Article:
The best place to take shelter during an earthquake is underneath a sturdy desk or table, preferably one that covers the entire body. If this option is not available, protecting the head and neck is the most important safety concern. Do not stand in a doorway, as that advice is outdated and unsafe.Continue Reading
Sheltering under a strong desk or table is part of the safety protocol known as "drop, cover and hold on." This procedure is designed to prevent indoor injuries from falls, falling objects and flying glass that may occur during an earthquake. The three steps involved are to first drop to hands and knees; then, cover at least the neck and head, and the whole body if possible; and last, hold on to the shelter object if one is available. Wait until the shaking stops before moving, and be aware that aftershocks may occur. If there is no table or desk nearby, sit near an interior wall or by low-lying furniture that won't topple over. Avoid doorways, fireplaces, appliances and windows.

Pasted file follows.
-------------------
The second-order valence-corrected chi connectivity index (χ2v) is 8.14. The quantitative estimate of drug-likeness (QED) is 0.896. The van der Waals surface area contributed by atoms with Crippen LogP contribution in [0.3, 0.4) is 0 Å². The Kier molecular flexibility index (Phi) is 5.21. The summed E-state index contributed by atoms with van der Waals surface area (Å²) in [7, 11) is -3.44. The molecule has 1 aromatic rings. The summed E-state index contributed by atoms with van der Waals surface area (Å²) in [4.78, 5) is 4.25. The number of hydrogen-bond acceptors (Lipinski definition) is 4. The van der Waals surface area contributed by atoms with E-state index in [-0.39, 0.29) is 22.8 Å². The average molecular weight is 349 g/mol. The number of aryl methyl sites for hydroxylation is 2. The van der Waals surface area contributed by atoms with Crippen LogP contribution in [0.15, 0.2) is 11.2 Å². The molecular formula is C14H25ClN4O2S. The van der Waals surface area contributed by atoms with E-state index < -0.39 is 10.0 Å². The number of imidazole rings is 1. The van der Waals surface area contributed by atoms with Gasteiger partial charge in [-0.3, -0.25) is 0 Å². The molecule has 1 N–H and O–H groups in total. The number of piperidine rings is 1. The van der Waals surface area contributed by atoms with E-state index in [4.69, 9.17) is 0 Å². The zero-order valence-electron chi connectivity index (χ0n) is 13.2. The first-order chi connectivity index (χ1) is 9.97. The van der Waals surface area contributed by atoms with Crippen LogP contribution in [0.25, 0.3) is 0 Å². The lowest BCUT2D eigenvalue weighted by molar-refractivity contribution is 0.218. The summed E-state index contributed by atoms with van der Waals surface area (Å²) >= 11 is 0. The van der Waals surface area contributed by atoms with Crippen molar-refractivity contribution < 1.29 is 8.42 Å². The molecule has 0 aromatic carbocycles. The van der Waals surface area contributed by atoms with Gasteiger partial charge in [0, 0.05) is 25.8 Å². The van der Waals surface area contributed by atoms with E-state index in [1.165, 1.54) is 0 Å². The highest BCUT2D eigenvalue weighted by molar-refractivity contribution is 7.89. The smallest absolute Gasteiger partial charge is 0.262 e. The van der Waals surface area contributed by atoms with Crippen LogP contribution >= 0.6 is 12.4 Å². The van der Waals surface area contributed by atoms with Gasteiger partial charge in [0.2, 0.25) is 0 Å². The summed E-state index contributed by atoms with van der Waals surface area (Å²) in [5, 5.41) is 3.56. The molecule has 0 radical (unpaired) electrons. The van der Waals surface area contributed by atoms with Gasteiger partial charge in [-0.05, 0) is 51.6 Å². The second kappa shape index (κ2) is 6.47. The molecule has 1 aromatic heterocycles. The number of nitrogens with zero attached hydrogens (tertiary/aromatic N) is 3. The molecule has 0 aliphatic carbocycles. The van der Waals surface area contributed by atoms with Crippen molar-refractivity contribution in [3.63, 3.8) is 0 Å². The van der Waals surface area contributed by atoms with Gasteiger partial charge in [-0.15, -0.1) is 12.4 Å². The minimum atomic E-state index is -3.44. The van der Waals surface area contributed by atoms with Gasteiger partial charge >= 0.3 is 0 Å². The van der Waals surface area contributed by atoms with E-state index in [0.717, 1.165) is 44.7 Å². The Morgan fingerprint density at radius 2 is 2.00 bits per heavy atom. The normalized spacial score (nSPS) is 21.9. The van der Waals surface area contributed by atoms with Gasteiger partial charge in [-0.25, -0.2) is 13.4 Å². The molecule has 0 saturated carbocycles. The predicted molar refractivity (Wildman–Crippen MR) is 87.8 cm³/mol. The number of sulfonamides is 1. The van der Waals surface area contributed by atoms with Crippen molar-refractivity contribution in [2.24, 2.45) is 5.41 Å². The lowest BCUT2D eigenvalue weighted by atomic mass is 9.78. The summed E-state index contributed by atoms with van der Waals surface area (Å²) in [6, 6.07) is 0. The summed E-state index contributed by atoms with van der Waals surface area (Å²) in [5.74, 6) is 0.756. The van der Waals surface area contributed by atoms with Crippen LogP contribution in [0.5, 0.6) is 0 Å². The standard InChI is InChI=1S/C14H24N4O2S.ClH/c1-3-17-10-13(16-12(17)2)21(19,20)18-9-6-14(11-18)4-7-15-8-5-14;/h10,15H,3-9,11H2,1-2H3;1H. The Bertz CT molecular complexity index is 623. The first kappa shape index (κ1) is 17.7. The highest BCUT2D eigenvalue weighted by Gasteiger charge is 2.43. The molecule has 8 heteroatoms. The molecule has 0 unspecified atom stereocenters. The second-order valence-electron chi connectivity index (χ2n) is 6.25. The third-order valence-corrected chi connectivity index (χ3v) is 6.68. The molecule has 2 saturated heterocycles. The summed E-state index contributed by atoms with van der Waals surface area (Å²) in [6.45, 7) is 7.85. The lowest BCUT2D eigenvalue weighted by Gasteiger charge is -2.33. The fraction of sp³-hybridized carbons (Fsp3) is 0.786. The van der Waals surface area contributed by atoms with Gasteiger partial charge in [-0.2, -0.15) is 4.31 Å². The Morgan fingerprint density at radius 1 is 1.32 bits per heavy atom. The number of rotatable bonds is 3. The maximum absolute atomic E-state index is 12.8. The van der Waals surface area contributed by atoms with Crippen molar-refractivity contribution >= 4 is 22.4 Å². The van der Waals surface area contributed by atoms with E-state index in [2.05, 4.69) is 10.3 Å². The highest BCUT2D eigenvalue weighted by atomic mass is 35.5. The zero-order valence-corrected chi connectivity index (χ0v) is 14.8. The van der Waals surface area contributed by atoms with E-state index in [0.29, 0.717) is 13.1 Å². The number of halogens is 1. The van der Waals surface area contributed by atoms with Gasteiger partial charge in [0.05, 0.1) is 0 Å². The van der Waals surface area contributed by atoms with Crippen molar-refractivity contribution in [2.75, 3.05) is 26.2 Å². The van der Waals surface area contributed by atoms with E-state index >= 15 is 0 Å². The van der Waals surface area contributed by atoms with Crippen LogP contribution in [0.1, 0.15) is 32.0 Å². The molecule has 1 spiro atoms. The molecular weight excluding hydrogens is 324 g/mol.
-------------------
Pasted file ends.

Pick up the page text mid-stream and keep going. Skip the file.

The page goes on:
If outside, get into the open and away from buildings, tall trees and power lines. If driving, avoid parking on or under bridges and overpasses and stay clear of light posts, power lines, trees and road signs. Be aware of the potential for landslides if in a mountainous area. If near the coast, watch for tsunamis. Finally, when in a public place, stay low, cover the head and neck and avoid panicking or rushing nearby exits.Learn more about Earthquakes